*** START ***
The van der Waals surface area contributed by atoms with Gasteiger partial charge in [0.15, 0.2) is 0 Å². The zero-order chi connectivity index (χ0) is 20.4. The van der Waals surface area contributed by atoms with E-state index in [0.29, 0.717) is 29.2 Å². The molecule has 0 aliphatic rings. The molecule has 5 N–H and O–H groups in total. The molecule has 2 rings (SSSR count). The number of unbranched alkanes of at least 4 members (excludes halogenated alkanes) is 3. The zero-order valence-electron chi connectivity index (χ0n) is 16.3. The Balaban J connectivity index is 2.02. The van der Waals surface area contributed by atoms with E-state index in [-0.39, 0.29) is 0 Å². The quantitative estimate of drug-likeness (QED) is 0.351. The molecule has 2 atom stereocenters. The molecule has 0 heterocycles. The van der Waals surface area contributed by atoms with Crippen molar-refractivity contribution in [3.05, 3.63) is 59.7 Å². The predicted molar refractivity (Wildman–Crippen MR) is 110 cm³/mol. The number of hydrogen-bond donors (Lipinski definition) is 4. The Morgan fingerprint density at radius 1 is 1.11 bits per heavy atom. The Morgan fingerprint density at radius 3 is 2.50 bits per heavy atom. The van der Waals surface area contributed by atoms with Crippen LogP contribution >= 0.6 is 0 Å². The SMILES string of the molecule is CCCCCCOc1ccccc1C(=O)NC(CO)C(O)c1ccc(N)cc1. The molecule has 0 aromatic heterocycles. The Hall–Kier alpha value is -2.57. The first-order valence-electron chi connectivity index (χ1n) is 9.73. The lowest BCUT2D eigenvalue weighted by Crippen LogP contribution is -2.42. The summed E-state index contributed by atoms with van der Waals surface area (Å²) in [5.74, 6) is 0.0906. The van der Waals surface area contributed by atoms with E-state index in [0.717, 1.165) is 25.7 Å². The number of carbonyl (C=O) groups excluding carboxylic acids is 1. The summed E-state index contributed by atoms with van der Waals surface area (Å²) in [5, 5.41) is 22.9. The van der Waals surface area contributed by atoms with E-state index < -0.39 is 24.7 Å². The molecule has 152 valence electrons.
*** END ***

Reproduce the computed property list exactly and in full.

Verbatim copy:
The van der Waals surface area contributed by atoms with Gasteiger partial charge in [0.15, 0.2) is 0 Å². The zero-order chi connectivity index (χ0) is 20.4. The van der Waals surface area contributed by atoms with E-state index in [0.29, 0.717) is 29.2 Å². The molecule has 0 aliphatic rings. The molecule has 5 N–H and O–H groups in total. The molecule has 2 rings (SSSR count). The number of unbranched alkanes of at least 4 members (excludes halogenated alkanes) is 3. The zero-order valence-electron chi connectivity index (χ0n) is 16.3. The Balaban J connectivity index is 2.02. The van der Waals surface area contributed by atoms with E-state index in [-0.39, 0.29) is 0 Å². The quantitative estimate of drug-likeness (QED) is 0.351. The molecule has 2 atom stereocenters. The molecule has 0 heterocycles. The van der Waals surface area contributed by atoms with Crippen molar-refractivity contribution in [3.05, 3.63) is 59.7 Å². The predicted molar refractivity (Wildman–Crippen MR) is 110 cm³/mol. The number of hydrogen-bond donors (Lipinski definition) is 4. The Morgan fingerprint density at radius 1 is 1.11 bits per heavy atom. The Morgan fingerprint density at radius 3 is 2.50 bits per heavy atom. The van der Waals surface area contributed by atoms with Crippen LogP contribution >= 0.6 is 0 Å². The SMILES string of the molecule is CCCCCCOc1ccccc1C(=O)NC(CO)C(O)c1ccc(N)cc1. The molecule has 0 aromatic heterocycles. The Hall–Kier alpha value is -2.57. The first-order valence-electron chi connectivity index (χ1n) is 9.73. The lowest BCUT2D eigenvalue weighted by Crippen LogP contribution is -2.42. The summed E-state index contributed by atoms with van der Waals surface area (Å²) in [5.74, 6) is 0.0906. The van der Waals surface area contributed by atoms with E-state index in [0.717, 1.165) is 25.7 Å². The number of carbonyl (C=O) groups excluding carboxylic acids is 1. The summed E-state index contributed by atoms with van der Waals surface area (Å²) in [5, 5.41) is 22.9. The van der Waals surface area contributed by atoms with E-state index < -0.39 is 24.7 Å². The molecule has 152 valence electrons.